“while the children were lying on the ground obeying [Vickers’s] orders . . . without necessity or any immediate threat or cause, [Vickers] discharged his firearm at the family pet named ‘Bruce’ twice.” The first shot missed, and Bruce (a dog) temporarily retreated under Corbitt’s home. No other efforts were made to restrain or subdue the dog, and no one appeared threatened by him.
Eight or ten seconds after Vickers fired the first shot, the dog reappeared and was “approaching his owners,” when Vickers fired a second shot at the dog. This shot also missed the dog, but the bullet struck SDC in the back of his right knee. At the time of the shot, SDC was “readily viewable” and resting “approximately eighteen inches from . . . Vickers, lying on the ground, face down, pursuant to the orders of [Vickers].”
In a case of mistaken identity, Baltimore police fired 44 shots at Keith Davis Jr., hitting him three times. He now faces his fourth trial for murder.
A 19-year-old woman whose hands were cuffed behind her back when she committed suicide during a traffic stop in Chesapeake died of a gunshot wound through the mouth, according to the Office of the Chief Medical Examiner.
To “pacify tensions” brought about by cops killing unarmed people, we’re instructing teens to become docile subhumans who should only respond to the presence of law enforcement in the manner law enforcement prefers. That’s the gist of the Community Safety Education Act Instructor’s Guide [PDF], which not only tells people to remain suitably cowed during traffic stops, but also gets the law wrong.The problems with the instruction manual (and the law… and required course itself…) begin at the beginning, in the “Tips for Educators.” The guide says instructors should remind students of their rights, as well as warn them that exercising them could get them killed.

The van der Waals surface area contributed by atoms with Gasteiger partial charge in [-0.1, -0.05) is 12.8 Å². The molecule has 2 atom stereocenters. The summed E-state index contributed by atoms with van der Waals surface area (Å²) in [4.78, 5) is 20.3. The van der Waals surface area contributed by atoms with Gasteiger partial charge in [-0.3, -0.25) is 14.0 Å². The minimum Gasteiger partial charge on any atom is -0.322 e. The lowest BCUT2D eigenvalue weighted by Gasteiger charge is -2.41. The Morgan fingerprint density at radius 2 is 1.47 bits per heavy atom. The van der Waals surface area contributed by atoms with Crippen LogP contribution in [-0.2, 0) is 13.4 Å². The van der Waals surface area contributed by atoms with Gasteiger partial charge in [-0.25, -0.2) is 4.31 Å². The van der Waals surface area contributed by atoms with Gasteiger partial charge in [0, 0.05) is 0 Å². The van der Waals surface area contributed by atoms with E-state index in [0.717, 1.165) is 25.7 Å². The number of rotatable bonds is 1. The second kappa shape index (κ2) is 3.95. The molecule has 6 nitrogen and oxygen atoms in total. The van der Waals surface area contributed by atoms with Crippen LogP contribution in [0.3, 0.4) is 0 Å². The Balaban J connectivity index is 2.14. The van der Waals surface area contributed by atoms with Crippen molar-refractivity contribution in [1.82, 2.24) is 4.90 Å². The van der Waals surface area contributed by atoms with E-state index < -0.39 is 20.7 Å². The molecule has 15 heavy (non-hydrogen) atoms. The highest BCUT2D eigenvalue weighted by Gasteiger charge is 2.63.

Something’s very wrong with Albuquerque-area law enforcement. The Albuquerque Police Department has been described as a “criminal enterprise.” These words didn’t come from an activist group or an enraged op-ed in the local paper, but rather from a departing District Attorney in a letter to the DOJ.The DOJ is at least partially aware of the Albuquerque PD’s criminal activities. Its 2014 investigation concluded APD officers routinely engaged in indiscriminate force deployment. Worse, those above the officers did almost nothing to curb misconduct and brutality. Beyond shooting citizens at an alarming rate, APD officers were found to be tampering with camera footage — an accusation brought by a private employee of the department in an affidavit presented to a judge.
Jury to be asked to consider self-defense in secretly recorded shooting.
on Wednesdsay, it was announced that a settlement has been reached in which law enforcement officers will receive more training. While the official details of the settlement were “confidential,” the Huffington Post got a copy of the settlement using a FOIA request and found some interesting details, including an agreement that none of the four journalists in question will “publicize” the agreement in any way
Ten years ago today, in the aftermath of Hurricane Katrina, police gunned down two black families on Danziger Bridge. A new book by Ronnie Greene tells their story.